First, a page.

Almost two years ago to the day we discovered the work of a Californian photographer who had immersed himself in remote American communities embracing the “back to the land movement” and created an extraordinary body of work in the process. Lucas Foglia’s A Natural Order uncovered a side of US culture we’d never seen before, presenting extraordinary lives in the manner of a Flemish master; with rich chiaroscuro, atmospheric composition and a simple honesty that comes from wanting to represent fact as clearly as possible.
A couple of years later we’ve had the privilege to interview Lucas in-depth in the latest issue of Printed Pages, where we focus on Frontcountry, his latest body of work – an homage to the industrial communities of the Midwest and the landscapes that seem to swallow people up. Like A Natural Order, Frontcountry shows off an America which few are familiar with, brimming with folklore and handed-down tales to combat the inescapable feeling of isolation. Like the people he meets on his travels, Lucas is an excellent raconteur, and gave us countless stories and insights that you can read more about over here.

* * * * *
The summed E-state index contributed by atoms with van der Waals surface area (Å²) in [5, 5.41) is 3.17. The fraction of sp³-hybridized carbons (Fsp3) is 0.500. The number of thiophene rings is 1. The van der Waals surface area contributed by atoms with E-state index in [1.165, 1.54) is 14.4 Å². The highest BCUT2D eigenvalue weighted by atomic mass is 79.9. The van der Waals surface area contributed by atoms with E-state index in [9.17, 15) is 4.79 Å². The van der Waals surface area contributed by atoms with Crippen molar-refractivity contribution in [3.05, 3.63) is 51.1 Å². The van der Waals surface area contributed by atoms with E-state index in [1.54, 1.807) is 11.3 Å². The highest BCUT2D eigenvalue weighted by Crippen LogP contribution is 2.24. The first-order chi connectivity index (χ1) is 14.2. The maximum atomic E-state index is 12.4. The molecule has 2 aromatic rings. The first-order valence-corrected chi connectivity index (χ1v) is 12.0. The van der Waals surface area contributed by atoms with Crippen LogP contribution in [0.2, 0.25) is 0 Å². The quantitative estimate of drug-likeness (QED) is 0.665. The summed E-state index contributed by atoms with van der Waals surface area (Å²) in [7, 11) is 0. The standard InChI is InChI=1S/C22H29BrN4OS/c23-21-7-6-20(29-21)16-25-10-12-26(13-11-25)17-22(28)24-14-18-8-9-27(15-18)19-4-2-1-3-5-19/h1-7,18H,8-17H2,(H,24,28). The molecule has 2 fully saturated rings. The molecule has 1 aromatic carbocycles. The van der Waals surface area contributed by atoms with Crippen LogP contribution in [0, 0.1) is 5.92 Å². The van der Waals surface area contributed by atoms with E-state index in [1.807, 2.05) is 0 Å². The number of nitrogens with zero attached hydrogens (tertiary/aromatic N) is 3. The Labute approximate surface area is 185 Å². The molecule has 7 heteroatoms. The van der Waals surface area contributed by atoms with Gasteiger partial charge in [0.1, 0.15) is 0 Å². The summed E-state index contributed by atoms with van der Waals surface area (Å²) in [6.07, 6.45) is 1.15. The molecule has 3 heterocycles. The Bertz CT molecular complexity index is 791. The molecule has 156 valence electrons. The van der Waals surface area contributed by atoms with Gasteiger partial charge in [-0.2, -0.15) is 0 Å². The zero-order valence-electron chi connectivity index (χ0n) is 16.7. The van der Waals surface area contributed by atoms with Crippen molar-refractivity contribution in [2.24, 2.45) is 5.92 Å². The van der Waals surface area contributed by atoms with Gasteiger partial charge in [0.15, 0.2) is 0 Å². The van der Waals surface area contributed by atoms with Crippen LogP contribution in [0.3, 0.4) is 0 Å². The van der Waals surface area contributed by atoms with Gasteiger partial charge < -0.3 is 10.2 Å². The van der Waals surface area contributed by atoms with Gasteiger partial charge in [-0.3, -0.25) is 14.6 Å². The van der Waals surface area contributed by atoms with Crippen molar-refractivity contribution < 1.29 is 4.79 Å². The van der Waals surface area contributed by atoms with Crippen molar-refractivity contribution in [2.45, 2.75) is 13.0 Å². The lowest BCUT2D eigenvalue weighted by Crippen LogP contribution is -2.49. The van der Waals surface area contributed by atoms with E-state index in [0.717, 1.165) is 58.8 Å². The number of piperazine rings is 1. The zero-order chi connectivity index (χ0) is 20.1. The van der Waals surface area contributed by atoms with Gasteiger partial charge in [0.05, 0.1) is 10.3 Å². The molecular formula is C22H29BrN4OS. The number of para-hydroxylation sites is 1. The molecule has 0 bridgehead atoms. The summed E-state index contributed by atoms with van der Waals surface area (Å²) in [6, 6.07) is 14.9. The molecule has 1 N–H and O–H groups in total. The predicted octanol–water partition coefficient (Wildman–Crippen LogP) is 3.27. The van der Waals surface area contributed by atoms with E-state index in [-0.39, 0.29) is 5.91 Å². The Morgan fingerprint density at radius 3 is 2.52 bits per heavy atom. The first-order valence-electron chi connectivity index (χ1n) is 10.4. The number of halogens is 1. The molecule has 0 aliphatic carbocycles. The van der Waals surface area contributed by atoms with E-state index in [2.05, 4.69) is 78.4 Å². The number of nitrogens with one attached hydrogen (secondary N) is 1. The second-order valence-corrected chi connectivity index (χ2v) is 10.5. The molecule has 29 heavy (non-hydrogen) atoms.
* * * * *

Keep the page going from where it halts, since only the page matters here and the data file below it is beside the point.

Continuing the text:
- “I like the idea of giving up on trying to do the right thing”: inside the chaotic world of artist Dale Lewis
- Anna Hofmann's slightly grotesque but very, very funny characters
- Learn feminist self-defence with Manual de Autodefensa Feminista zine
- Renowned illustrator Philippe Weisbecker's delicate drawings of Adirondack furniture
- The Lething Compendium by Lara Kothe teaches you how to forget everything
- Sisters!: behind the scenes with lesbian experimental filmmaker Barbara Hammer [NSFW]
- Graphic designer Bryan Rivera references mistakes and imperfections in his portfolio
- Adidas releases trainers that are also public transport tickets
- Compare your selfies to fine art through the Google Arts and Culture app’s newest feature
- Practical portfolio advice, from choosing a specialism to solving real problems
- Meet Monkey Type, an international collective bananas about fonts
- The Papier Machine collection of DIY electronic paper toys reinvents the activity book